Four Strong and Independent Women of the 1940 Feminism
Powerful women of the 1940s you need to meet
The feminist movement was created for a sole reason—to create awareness and a new belief that men and women have equal rights as human beings. During a time where women are seen as weak, stupid, and purely domestic, feminism was every woman’s answer to break free from the norm. The strong voice of women began to wane during the great depression and reemerged during World War II. When the United States waged war on Japan and Germany, a greater population of males were sent to war leaving the offices and other workplace empty. Offices and factories had no other choice but to have women take over the jobs that men once had.
Women who were once seen as domesticated housewives and ladies began to work with machines, the military, and the offices. The gender role switch planted the seed of feminism once again. Women were given the taste of freedom, independence, and strength that the male population experienced. This could not have happened without role models and icons that influenced their beliefs.
To show you the power of women, here are four influential feminist icons that helped shape feminism during the 1940s:
Rosie the Riveter
“We can do it!”
Rosie the Riveter was one of the most famous female iconic image that represents feminism during the 1940s. In 1943, an ad was posted by Westinghouse Electric Corporation to boost the morale of women to join the workforce. The poster shows a woman in a blue shirt and white and red polka-dot bandana showing her biceps, a very masculine pose at that time. The image was created by J. Howard Miller specifically for the electric company. The image of Rosie the Riveter clearly depicts how women took over jobs that were dominated by men after the male population were sent to war. A creative call for women to overcome years of boundaries of what women can do for women can do it!
“If I married you, Steve, I’d have to pretend I’m weaker than you are to make you happy—and that, no woman should do!”
In a time where the world is dominated by men, even in literature, this beautiful, smart, and vigorous goddess was born to empower women. Wonder Woman was created by Dr. William Moulton Marston, a psychologist and feminist, after DC Comics creators asked him to create a female superhero. After Wonder Woman’s debut on 1941, she became an instant hit to people with glinting ten million comics sold. A female superhero became an inspiration and aspiration of the women at that time.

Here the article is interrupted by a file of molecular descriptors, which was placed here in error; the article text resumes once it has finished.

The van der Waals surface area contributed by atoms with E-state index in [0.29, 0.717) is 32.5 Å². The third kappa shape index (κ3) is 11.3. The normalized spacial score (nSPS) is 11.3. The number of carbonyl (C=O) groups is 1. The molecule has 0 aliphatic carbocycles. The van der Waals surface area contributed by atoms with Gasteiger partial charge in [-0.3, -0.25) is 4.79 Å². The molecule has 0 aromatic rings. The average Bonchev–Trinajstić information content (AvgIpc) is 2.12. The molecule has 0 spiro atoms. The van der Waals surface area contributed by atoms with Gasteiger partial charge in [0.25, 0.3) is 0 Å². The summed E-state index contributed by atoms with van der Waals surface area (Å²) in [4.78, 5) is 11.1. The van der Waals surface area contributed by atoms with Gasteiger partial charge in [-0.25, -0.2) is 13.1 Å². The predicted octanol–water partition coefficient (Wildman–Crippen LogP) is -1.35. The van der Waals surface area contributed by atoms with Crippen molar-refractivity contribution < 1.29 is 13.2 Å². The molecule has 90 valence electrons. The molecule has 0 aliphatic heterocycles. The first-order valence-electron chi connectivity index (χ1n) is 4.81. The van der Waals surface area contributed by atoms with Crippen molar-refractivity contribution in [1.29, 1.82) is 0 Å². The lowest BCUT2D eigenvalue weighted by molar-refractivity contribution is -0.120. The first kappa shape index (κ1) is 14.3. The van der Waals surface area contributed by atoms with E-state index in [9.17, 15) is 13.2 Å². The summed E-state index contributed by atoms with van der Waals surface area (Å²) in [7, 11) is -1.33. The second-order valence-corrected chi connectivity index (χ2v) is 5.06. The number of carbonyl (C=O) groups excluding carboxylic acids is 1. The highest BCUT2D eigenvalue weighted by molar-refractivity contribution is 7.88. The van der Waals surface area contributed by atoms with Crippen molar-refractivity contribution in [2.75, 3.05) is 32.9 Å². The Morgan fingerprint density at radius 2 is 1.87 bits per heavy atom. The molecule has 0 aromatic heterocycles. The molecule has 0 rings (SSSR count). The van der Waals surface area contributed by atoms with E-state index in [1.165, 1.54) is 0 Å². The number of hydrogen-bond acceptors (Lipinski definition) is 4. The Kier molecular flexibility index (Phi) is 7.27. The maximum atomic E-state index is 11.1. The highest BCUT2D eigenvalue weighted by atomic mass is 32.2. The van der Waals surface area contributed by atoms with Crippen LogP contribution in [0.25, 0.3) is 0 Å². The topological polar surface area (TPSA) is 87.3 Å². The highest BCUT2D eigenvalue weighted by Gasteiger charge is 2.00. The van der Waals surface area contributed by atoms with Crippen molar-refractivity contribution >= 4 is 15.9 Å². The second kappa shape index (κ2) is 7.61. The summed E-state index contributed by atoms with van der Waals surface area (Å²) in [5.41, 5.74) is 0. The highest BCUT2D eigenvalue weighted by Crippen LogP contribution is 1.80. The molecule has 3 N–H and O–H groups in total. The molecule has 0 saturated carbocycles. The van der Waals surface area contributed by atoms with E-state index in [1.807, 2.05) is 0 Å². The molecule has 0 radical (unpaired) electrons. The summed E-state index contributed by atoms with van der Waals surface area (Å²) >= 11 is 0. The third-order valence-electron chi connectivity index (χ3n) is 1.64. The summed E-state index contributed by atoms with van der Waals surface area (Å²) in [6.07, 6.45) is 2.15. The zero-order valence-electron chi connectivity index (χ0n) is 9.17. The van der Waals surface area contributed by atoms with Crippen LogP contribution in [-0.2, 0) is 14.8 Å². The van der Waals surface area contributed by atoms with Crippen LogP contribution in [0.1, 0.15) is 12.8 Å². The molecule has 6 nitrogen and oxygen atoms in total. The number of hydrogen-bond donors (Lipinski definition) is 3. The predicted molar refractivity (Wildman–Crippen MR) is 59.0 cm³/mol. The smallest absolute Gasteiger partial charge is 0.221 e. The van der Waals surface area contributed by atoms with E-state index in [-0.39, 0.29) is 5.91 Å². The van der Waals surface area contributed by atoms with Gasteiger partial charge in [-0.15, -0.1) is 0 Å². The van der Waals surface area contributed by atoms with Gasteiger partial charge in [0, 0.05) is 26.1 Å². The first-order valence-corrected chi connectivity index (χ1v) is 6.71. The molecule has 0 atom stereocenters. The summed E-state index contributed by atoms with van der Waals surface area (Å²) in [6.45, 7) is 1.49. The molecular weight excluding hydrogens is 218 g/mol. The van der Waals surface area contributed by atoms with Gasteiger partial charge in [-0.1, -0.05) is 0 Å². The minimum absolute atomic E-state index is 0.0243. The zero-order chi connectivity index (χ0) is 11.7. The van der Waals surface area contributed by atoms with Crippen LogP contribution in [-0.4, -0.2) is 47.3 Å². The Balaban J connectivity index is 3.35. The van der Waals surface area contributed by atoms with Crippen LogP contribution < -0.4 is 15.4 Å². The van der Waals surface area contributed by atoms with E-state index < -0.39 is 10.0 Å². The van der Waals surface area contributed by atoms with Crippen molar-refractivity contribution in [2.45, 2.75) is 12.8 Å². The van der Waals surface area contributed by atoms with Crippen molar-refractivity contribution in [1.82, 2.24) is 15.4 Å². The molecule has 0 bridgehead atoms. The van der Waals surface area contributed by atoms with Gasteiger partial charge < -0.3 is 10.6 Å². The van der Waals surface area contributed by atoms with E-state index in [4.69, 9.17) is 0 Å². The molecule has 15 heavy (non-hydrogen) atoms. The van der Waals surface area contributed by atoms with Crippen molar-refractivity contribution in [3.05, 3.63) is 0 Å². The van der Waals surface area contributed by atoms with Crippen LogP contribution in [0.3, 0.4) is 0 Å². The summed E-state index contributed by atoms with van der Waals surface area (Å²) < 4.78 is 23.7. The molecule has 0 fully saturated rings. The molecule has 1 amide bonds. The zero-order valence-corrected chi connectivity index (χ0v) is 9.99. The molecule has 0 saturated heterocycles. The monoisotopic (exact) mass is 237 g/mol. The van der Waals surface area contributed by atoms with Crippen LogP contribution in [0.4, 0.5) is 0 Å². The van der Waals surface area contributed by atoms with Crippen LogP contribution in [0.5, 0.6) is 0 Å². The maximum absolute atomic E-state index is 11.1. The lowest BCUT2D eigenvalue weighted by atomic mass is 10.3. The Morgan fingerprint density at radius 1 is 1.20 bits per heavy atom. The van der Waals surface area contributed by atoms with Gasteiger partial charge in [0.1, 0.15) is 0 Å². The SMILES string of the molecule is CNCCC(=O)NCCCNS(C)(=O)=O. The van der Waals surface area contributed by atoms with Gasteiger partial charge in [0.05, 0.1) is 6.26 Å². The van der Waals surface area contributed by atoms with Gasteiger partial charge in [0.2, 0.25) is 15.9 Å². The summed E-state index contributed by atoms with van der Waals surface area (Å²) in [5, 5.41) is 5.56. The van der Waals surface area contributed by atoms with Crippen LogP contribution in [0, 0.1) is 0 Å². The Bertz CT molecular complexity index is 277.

First Lady Eleanor Roosevelt
“No, I have never wanted to be a man. I have often wanted to be more effective as a woman, but I have never felt that trousers would do the trick!”
Behind every successful man is a strong-minded and willful woman, this statement appears very true for former US president Roosevelt who always thought that a happy wife makes a happy life. First Lady Eleanor Roosevelt was no ordinary first lady, nor was she an ordinary wife. Eleanor has contributed so much of the feminist movement in the 1940s that influenced and inspired women around the world. During World War II, Mrs. Roosevelt became a counselor and fact-finder for former president Roosevelt. Even after her husband’s duty to the people has explored, Madam Eleanor extended her service to the people of America as an advisor and ad hoc diplomat of President Truman. This woman is truly a real-life wonder woman.
Simone de Beauvoir
“It is perfectly natural for the future woman to feel indignant at thee limitations posed upon her by her sex. The real question is not why she should reject them: the problem is rather to understand why she accepts them.”
This lady over here is one of the most influential feminist in the 1940s and even to this day. Simone de Beauvoir is a French existentialist philosopher whose works mostly focused on ethics, fiction, politics, and feminism. Her feminist theory, The Second Sex, explains how society shaped the roles of women. In de Beauvoir’s analysis of society’s sexism, male is considered as the One while female is considered the Other. The Second Sex became an inspiration by countless women around the world and is even used in academics of today’s generation.
Though these women were popular and the icons behind the feminism of the 1940s, they still hold the banner of women even to this day. They show that a woman’s limit can only be measured by her capacity to believe in herself.
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DailyHistory.org. “What Was the Second Wave Feminist Movement?” Accessed on October 25, 2018. https://dailyhistory.org/What_was_the_Second_Wave_Feminist_Movement%3F.
Higgins, Marissa. 2016. “8 Feminist Quotes from the 1940s That Are Still Relevant Today.” Bustle, May 12. Accessed on October 25, 2018. https://www.bustle.com/articles/159736-8-feminist-quotes-from-the-1940s-that-are-still-relevant-today.
Shneiderman, Dee. “Feminism During the 1940s.” The Classroom. Accessed on October 25, 2018. https://www.theclassroom.com/feminism-during-1940s-14003.html.